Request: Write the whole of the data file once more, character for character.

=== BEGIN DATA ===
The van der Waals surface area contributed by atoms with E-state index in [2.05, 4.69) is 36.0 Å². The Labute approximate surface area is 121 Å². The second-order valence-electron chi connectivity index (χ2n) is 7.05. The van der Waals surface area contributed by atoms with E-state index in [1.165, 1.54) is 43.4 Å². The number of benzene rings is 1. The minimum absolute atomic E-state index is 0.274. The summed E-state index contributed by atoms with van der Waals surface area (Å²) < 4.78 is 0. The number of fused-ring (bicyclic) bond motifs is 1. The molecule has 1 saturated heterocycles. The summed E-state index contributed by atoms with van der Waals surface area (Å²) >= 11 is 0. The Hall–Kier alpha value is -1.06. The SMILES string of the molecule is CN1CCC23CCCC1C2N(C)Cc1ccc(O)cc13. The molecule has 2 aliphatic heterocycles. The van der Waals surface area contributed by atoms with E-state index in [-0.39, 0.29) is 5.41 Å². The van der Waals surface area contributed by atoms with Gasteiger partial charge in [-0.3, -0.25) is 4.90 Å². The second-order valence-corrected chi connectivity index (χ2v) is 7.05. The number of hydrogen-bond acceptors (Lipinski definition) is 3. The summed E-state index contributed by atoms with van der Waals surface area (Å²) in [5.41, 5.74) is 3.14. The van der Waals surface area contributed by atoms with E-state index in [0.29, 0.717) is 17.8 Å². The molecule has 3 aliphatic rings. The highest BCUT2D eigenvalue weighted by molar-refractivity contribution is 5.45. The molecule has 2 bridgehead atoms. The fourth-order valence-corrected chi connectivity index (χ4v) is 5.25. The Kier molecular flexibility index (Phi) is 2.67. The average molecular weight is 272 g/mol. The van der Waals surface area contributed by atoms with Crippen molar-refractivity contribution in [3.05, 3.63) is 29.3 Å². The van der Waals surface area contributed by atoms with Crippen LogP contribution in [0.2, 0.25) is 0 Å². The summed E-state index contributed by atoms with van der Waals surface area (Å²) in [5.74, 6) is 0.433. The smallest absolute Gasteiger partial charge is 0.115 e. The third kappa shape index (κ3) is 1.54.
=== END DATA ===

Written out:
The van der Waals surface area contributed by atoms with E-state index in [2.05, 4.69) is 36.0 Å². The Labute approximate surface area is 121 Å². The second-order valence-electron chi connectivity index (χ2n) is 7.05. The van der Waals surface area contributed by atoms with E-state index in [1.165, 1.54) is 43.4 Å². The number of benzene rings is 1. The minimum absolute atomic E-state index is 0.274. The summed E-state index contributed by atoms with van der Waals surface area (Å²) < 4.78 is 0. The number of fused-ring (bicyclic) bond motifs is 1. The molecule has 1 saturated heterocycles. The summed E-state index contributed by atoms with van der Waals surface area (Å²) >= 11 is 0. The Hall–Kier alpha value is -1.06. The SMILES string of the molecule is CN1CCC23CCCC1C2N(C)Cc1ccc(O)cc13. The molecule has 2 aliphatic heterocycles. The van der Waals surface area contributed by atoms with E-state index in [-0.39, 0.29) is 5.41 Å². The van der Waals surface area contributed by atoms with Gasteiger partial charge in [-0.3, -0.25) is 4.90 Å². The second-order valence-corrected chi connectivity index (χ2v) is 7.05. The number of hydrogen-bond acceptors (Lipinski definition) is 3. The summed E-state index contributed by atoms with van der Waals surface area (Å²) in [5.41, 5.74) is 3.14. The van der Waals surface area contributed by atoms with E-state index in [0.29, 0.717) is 17.8 Å². The molecule has 3 aliphatic rings. The highest BCUT2D eigenvalue weighted by molar-refractivity contribution is 5.45. The molecule has 2 bridgehead atoms. The fourth-order valence-corrected chi connectivity index (χ4v) is 5.25. The Kier molecular flexibility index (Phi) is 2.67. The average molecular weight is 272 g/mol. The van der Waals surface area contributed by atoms with Crippen molar-refractivity contribution in [3.05, 3.63) is 29.3 Å². The van der Waals surface area contributed by atoms with Crippen LogP contribution in [0.2, 0.25) is 0 Å². The summed E-state index contributed by atoms with van der Waals surface area (Å²) in [5.74, 6) is 0.433. The smallest absolute Gasteiger partial charge is 0.115 e. The third kappa shape index (κ3) is 1.54.